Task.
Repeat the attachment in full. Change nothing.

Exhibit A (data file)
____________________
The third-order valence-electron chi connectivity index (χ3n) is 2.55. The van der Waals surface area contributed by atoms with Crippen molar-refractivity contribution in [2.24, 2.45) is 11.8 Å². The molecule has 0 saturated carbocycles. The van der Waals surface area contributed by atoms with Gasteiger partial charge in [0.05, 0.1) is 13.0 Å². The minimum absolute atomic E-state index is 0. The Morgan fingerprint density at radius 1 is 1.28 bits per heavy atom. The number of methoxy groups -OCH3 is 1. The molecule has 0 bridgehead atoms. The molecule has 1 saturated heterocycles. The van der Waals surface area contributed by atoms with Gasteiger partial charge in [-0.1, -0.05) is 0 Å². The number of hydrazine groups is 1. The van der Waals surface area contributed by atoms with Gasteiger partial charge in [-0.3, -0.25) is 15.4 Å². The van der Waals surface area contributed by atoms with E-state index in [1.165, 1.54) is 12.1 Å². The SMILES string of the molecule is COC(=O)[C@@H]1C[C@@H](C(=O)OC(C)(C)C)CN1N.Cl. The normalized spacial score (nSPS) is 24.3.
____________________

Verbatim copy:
The third-order valence-electron chi connectivity index (χ3n) is 2.55. The van der Waals surface area contributed by atoms with Crippen molar-refractivity contribution in [2.24, 2.45) is 11.8 Å². The molecule has 0 saturated carbocycles. The van der Waals surface area contributed by atoms with Gasteiger partial charge in [0.05, 0.1) is 13.0 Å². The minimum absolute atomic E-state index is 0. The Morgan fingerprint density at radius 1 is 1.28 bits per heavy atom. The number of methoxy groups -OCH3 is 1. The molecule has 0 bridgehead atoms. The molecule has 1 saturated heterocycles. The van der Waals surface area contributed by atoms with Gasteiger partial charge in [-0.1, -0.05) is 0 Å². The number of hydrazine groups is 1. The van der Waals surface area contributed by atoms with Gasteiger partial charge in [-0.3, -0.25) is 15.4 Å². The van der Waals surface area contributed by atoms with E-state index in [1.165, 1.54) is 12.1 Å². The SMILES string of the molecule is COC(=O)[C@@H]1C[C@@H](C(=O)OC(C)(C)C)CN1N.Cl. The normalized spacial score (nSPS) is 24.3.